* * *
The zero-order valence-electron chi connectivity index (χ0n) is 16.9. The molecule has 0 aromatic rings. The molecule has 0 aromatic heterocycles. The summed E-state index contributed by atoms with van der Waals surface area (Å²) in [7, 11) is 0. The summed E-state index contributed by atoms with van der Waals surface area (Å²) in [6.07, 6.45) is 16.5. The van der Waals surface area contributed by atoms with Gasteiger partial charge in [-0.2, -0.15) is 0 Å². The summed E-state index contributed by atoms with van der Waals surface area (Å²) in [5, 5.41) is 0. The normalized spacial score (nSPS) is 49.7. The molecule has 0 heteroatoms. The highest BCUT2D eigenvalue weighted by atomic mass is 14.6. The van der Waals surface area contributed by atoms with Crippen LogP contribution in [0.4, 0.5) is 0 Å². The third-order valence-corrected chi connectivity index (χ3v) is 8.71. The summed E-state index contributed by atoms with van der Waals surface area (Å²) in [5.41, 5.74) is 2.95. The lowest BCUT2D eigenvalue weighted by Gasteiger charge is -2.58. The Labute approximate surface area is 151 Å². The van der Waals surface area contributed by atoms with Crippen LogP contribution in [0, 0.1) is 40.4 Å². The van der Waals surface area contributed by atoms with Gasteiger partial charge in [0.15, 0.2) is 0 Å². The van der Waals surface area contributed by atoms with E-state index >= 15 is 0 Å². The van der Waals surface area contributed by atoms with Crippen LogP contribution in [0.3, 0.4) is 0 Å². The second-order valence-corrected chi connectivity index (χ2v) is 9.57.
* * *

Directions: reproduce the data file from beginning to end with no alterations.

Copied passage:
The zero-order valence-electron chi connectivity index (χ0n) is 16.9. The molecule has 0 aromatic rings. The molecule has 0 aromatic heterocycles. The summed E-state index contributed by atoms with van der Waals surface area (Å²) in [7, 11) is 0. The summed E-state index contributed by atoms with van der Waals surface area (Å²) in [6.07, 6.45) is 16.5. The van der Waals surface area contributed by atoms with Gasteiger partial charge in [-0.2, -0.15) is 0 Å². The summed E-state index contributed by atoms with van der Waals surface area (Å²) in [5, 5.41) is 0. The normalized spacial score (nSPS) is 49.7. The molecule has 0 heteroatoms. The highest BCUT2D eigenvalue weighted by atomic mass is 14.6. The van der Waals surface area contributed by atoms with Crippen LogP contribution in [0.4, 0.5) is 0 Å². The third-order valence-corrected chi connectivity index (χ3v) is 8.71. The summed E-state index contributed by atoms with van der Waals surface area (Å²) in [5.41, 5.74) is 2.95. The lowest BCUT2D eigenvalue weighted by Gasteiger charge is -2.58. The Labute approximate surface area is 151 Å². The van der Waals surface area contributed by atoms with Crippen LogP contribution in [0, 0.1) is 40.4 Å². The van der Waals surface area contributed by atoms with Gasteiger partial charge in [0.15, 0.2) is 0 Å². The van der Waals surface area contributed by atoms with E-state index >= 15 is 0 Å². The van der Waals surface area contributed by atoms with Crippen LogP contribution in [0.3, 0.4) is 0 Å². The second-order valence-corrected chi connectivity index (χ2v) is 9.57.